An ignition Distributor is a mechanical device which is used to transfer the high-voltage current produced by the secondary coil to the correct spark plugs in the correct firing order and in the correct amount of time.
It has a mechanically-timed ignition. It was the year 1910 in which the first reliable battery-operated ignition system was developed by Delco (Dayton Engineering Laboratories Co.). This ignition was developed by Charles Kettering.
The main parts of the ignition distributor are:
1. Distributor Cap
It is a cover which protects the internal parts of the distributor. It has one post for each cylinder and in contact points types ignition system it also has one central post which is connected to the ignition coil to receive the current from it.
Some engines have two spark plugs per cylinder; in that case, the distributor has two leads per cylinder. In the wasted spark system, a single contact is used for two leads, but each lead connects one cylinder.
In General motors where the high energy ignition (HEI) system used, there is no central post in the distributor cap. The ignition coil is placed on the top of the distributor. Inside the distributor cap, the plug terminals are arranged around the circumference of the cap on the basis of the firing order so that the secondary voltage-current must be sent to the correct spark plug at right time. The rotor rotates inside the distributor cap.
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- Different Types of Engine
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The rotor is present at the top of the distributor shaft. It is driven by the camshaft of the engine and hence synchronized to it. The rotor is pressed against a carbon bush on the central terminal of the distributor cap. The central terminal of the distributor is connected to the ignition coil.
The rotor is made in such a way that its central tab is electrically connected to its outer edge so the current that is coming into the central terminal travels through the carbon bush point to the outer edge of the rotor.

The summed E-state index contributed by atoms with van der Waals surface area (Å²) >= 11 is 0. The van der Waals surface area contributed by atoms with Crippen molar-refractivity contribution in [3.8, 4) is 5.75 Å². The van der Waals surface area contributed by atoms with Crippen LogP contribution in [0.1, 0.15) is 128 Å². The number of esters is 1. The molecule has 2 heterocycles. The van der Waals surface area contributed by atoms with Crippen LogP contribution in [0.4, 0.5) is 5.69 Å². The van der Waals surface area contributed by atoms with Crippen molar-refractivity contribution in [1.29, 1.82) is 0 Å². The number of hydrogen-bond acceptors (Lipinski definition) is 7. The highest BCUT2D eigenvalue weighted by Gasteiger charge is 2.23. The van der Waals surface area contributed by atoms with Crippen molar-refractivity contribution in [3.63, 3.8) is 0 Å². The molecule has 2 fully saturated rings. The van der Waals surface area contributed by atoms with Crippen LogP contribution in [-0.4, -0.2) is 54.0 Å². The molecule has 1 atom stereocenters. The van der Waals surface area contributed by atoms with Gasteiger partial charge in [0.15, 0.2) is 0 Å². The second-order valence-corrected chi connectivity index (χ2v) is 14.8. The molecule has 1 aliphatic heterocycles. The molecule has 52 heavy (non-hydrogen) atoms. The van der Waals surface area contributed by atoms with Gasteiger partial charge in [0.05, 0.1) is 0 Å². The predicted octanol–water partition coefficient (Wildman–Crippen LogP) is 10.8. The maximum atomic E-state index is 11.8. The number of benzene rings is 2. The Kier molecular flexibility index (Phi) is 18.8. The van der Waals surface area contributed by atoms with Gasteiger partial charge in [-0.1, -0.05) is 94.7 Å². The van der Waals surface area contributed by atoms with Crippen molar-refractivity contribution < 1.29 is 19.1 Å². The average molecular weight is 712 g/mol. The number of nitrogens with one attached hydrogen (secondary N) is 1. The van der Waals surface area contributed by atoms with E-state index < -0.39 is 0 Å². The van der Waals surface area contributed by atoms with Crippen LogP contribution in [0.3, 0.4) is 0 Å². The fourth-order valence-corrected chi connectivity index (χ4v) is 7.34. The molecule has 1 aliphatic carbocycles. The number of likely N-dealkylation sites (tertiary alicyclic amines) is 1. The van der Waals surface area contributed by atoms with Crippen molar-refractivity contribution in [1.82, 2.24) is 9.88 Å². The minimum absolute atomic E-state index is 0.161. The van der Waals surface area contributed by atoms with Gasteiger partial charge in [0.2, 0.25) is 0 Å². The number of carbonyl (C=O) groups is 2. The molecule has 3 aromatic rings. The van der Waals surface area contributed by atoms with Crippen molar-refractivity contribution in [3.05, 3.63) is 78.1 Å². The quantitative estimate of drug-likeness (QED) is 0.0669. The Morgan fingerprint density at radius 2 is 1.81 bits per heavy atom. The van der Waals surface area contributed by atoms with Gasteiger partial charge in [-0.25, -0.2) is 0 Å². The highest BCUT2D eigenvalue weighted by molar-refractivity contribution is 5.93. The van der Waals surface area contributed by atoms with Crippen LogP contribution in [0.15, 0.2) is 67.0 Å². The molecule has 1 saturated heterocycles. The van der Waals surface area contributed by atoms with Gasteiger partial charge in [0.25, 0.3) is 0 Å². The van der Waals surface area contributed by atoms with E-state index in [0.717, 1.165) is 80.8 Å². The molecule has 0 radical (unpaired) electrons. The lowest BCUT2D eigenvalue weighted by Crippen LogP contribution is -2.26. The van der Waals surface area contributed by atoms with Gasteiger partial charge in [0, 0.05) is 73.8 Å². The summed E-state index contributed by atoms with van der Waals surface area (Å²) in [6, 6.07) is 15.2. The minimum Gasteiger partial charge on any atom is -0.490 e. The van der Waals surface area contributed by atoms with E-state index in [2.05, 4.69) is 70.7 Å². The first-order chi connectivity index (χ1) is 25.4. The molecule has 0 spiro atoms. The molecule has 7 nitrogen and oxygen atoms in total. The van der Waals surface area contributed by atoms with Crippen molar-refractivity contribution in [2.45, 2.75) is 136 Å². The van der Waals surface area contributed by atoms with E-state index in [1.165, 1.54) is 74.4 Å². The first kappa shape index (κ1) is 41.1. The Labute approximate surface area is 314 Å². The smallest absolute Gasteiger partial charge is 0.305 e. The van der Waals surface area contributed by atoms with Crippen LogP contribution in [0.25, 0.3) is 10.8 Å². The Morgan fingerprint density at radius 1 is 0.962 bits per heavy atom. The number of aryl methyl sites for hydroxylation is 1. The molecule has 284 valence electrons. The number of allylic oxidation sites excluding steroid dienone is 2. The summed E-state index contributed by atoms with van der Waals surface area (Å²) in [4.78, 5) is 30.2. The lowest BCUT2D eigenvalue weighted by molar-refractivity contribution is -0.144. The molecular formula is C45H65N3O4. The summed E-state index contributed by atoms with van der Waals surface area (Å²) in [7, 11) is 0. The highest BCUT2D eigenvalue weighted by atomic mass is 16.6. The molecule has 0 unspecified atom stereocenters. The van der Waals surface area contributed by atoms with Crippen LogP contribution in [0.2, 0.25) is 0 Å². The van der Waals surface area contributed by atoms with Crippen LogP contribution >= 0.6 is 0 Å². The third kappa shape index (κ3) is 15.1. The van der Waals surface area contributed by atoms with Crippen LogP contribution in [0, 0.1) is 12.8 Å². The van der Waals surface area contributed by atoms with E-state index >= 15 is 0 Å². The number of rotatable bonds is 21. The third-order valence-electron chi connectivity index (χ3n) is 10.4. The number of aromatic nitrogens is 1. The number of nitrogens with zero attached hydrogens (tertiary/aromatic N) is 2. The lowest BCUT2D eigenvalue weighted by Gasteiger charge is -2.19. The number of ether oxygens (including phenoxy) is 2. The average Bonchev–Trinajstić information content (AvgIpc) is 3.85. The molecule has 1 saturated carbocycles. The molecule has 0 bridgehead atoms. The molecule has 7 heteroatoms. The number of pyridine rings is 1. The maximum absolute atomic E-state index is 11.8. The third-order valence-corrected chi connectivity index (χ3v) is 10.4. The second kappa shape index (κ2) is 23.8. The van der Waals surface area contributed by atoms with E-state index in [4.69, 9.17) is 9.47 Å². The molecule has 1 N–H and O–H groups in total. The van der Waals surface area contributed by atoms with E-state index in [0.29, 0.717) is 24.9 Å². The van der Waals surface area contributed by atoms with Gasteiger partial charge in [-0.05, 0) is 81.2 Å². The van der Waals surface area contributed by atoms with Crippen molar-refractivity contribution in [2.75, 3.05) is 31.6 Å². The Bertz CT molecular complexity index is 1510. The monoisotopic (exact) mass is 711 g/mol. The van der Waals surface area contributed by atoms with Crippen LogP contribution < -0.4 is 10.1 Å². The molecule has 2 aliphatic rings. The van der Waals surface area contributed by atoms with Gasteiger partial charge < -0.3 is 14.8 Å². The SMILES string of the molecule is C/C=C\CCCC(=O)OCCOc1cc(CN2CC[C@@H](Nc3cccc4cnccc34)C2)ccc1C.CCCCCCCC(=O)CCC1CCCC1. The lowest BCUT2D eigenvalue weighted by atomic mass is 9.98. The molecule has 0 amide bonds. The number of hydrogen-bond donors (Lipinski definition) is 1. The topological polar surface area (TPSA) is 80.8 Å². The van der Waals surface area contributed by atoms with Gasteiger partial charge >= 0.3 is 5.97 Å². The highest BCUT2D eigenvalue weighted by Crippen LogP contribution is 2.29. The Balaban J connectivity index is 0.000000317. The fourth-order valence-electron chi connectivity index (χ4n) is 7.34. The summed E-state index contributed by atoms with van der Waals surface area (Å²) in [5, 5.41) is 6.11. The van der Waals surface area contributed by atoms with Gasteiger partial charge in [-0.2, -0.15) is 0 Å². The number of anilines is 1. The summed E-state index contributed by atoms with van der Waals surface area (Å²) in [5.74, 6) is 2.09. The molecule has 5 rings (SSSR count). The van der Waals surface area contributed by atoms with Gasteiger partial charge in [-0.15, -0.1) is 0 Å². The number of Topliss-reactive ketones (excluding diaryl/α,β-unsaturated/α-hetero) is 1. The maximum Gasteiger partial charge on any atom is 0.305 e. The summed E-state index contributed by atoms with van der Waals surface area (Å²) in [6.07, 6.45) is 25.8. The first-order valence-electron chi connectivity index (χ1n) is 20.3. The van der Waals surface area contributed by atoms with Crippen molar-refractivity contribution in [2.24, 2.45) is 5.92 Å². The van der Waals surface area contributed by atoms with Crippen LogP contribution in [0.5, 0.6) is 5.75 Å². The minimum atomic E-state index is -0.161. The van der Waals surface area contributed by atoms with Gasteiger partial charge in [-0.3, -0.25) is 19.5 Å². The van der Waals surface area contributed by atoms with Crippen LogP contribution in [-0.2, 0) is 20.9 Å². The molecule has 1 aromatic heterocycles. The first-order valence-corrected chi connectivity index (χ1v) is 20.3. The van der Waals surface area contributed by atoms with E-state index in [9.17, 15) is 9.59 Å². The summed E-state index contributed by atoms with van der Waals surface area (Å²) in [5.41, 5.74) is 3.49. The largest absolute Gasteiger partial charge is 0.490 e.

As the camshaft rotates, it rotates the distributor shaft. Due to this the rotor attached to the distributor shaft also starts rotating. When the outer edge of the rotor passes to each internal plug terminal in the distributor cap, it fires each spark plug in the correct sequence.
3. Contact Breaker
It is a mechanically designed breaker point. Its one end is fixed and the other end is movable. It is attached to the breaker assembly. Its main function is to make and break the primary circuit current.
When the lobes of the cam pushes the cam follower of the contact breaker, the points of the breaker which were touching each other move apart and break the primary current to flow through the primary winding of the ignition coil.
4. Distributor Shaft
It is a shaft that lies in the middle of the ignition distributor. It is connected directly to the camshaft of the engine through a gear drive. It consists of a cam which is used to break the point of the contact breaker.
It is attached to the distributor shaft and rotates with it. It has lobes which are used to open the contact breaker point. The number of lobes is equal to the number of engine cylinder. As the cam rotates, it pushes the cam follower and the breaker points move apart leading to the breaking of the current.
It is used to prevent the overheating of the contact point of the contact breaker. It helps in production of high voltage current by reverse the current flow through the primary coil.
7. Spark Advance Mechanism:
It is a mechanism which is used to advance the spark in the spark ignition engine. We have generally two types spark advance mechanism and i.e. centrifugal advance spark and vacuum spark advance mechanism.
Its main function is to ignite the fuel before the piston reaches the TDC. This allows the complete burning of the air-fuel mixture with in the cylinder and results in the maximum pressure on the piston.
Working of Ignition Distributor
- As the ignition distributor shaft rotates, it rotates the cam and rotor.
- When the cam pushes the cam follower of the contact breaker, the contact points of the contact breaker opens and collapses the primary current through the primary winding.
- This produces a high voltage current in the secondary winding. The high voltage current produced is transfer to the distributor’s central terminal.
- The current from the central terminal reaches to the outer edges of the rotor through the carbon bush. As the rotor comes in front of the internal terminal of the spark plug in the distributor cap, the high voltage electrical pulses (or surge) pass to the spark plug and it produces a spark within the cylinder head.
- The distributor produces a spark in each of the spark plug in correct sequence and in the correct amount of time.
- In this way, the ignition distributor works.
For a better explanation Watch the video given below: